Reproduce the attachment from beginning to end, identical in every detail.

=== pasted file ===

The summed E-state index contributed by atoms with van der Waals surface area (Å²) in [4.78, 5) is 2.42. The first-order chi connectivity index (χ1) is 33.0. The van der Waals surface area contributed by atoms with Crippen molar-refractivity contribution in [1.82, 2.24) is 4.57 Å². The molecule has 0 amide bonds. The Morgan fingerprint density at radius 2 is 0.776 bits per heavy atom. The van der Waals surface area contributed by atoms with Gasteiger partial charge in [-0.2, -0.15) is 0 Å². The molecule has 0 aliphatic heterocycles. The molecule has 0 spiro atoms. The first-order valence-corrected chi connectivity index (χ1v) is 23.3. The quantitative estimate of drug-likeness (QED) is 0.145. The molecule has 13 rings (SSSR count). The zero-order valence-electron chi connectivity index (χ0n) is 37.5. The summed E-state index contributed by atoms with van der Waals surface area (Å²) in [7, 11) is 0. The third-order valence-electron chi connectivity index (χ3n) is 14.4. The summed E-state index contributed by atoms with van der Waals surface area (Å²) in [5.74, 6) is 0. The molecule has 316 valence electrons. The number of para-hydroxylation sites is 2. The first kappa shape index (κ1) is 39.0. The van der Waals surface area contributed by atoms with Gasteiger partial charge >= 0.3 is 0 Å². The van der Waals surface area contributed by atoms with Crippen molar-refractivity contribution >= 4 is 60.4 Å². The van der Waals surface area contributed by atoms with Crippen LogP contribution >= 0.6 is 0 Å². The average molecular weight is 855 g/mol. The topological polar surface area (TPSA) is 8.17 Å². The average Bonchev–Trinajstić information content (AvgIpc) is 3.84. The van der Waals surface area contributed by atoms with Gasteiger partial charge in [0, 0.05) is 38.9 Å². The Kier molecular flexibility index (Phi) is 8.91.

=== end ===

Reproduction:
The summed E-state index contributed by atoms with van der Waals surface area (Å²) in [4.78, 5) is 2.42. The first-order chi connectivity index (χ1) is 33.0. The van der Waals surface area contributed by atoms with Crippen molar-refractivity contribution in [1.82, 2.24) is 4.57 Å². The molecule has 0 amide bonds. The Morgan fingerprint density at radius 2 is 0.776 bits per heavy atom. The van der Waals surface area contributed by atoms with Gasteiger partial charge in [-0.2, -0.15) is 0 Å². The molecule has 0 aliphatic heterocycles. The molecule has 0 spiro atoms. The first-order valence-corrected chi connectivity index (χ1v) is 23.3. The quantitative estimate of drug-likeness (QED) is 0.145. The molecule has 13 rings (SSSR count). The zero-order valence-electron chi connectivity index (χ0n) is 37.5. The summed E-state index contributed by atoms with van der Waals surface area (Å²) in [7, 11) is 0. The third-order valence-electron chi connectivity index (χ3n) is 14.4. The summed E-state index contributed by atoms with van der Waals surface area (Å²) in [5.74, 6) is 0. The molecule has 316 valence electrons. The number of para-hydroxylation sites is 2. The first kappa shape index (κ1) is 39.0. The van der Waals surface area contributed by atoms with Gasteiger partial charge >= 0.3 is 0 Å². The van der Waals surface area contributed by atoms with Crippen molar-refractivity contribution >= 4 is 60.4 Å². The van der Waals surface area contributed by atoms with Crippen LogP contribution >= 0.6 is 0 Å². The average molecular weight is 855 g/mol. The topological polar surface area (TPSA) is 8.17 Å². The average Bonchev–Trinajstić information content (AvgIpc) is 3.84. The van der Waals surface area contributed by atoms with Gasteiger partial charge in [0, 0.05) is 38.9 Å². The Kier molecular flexibility index (Phi) is 8.91.